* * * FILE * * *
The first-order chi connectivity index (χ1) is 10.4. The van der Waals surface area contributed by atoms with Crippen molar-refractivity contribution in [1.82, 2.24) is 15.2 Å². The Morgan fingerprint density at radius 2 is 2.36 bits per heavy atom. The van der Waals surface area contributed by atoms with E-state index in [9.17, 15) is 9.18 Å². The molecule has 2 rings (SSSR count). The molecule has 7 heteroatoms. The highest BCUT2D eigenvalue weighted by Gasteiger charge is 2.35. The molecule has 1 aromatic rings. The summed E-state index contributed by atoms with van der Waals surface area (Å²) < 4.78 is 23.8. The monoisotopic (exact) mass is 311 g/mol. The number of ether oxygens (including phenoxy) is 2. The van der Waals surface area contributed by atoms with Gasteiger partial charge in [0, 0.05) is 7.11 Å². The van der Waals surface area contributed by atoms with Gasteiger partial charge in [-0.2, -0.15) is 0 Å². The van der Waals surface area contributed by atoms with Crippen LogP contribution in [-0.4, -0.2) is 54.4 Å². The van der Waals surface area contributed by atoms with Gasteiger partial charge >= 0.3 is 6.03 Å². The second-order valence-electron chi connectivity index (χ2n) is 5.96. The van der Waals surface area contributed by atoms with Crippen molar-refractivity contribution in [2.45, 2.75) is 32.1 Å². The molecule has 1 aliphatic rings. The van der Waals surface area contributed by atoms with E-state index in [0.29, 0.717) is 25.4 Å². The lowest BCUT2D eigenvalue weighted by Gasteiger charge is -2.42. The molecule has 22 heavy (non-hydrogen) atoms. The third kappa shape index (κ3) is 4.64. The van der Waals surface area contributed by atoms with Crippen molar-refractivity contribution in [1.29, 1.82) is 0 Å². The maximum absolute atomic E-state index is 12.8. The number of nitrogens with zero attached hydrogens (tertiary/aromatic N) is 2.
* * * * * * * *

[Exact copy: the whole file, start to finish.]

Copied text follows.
The first-order chi connectivity index (χ1) is 10.4. The van der Waals surface area contributed by atoms with Crippen molar-refractivity contribution in [1.82, 2.24) is 15.2 Å². The Morgan fingerprint density at radius 2 is 2.36 bits per heavy atom. The van der Waals surface area contributed by atoms with E-state index in [9.17, 15) is 9.18 Å². The molecule has 2 rings (SSSR count). The molecule has 7 heteroatoms. The highest BCUT2D eigenvalue weighted by Gasteiger charge is 2.35. The molecule has 1 aromatic rings. The summed E-state index contributed by atoms with van der Waals surface area (Å²) < 4.78 is 23.8. The monoisotopic (exact) mass is 311 g/mol. The number of ether oxygens (including phenoxy) is 2. The van der Waals surface area contributed by atoms with Gasteiger partial charge in [0, 0.05) is 7.11 Å². The van der Waals surface area contributed by atoms with Gasteiger partial charge in [-0.2, -0.15) is 0 Å². The van der Waals surface area contributed by atoms with Crippen LogP contribution in [-0.4, -0.2) is 54.4 Å². The van der Waals surface area contributed by atoms with Gasteiger partial charge >= 0.3 is 6.03 Å². The second-order valence-electron chi connectivity index (χ2n) is 5.96. The van der Waals surface area contributed by atoms with Crippen molar-refractivity contribution in [2.45, 2.75) is 32.1 Å². The molecule has 1 aliphatic rings. The van der Waals surface area contributed by atoms with E-state index in [0.29, 0.717) is 25.4 Å². The lowest BCUT2D eigenvalue weighted by Gasteiger charge is -2.42. The molecule has 22 heavy (non-hydrogen) atoms. The third kappa shape index (κ3) is 4.64. The van der Waals surface area contributed by atoms with Crippen molar-refractivity contribution in [1.29, 1.82) is 0 Å². The maximum absolute atomic E-state index is 12.8. The number of nitrogens with zero attached hydrogens (tertiary/aromatic N) is 2.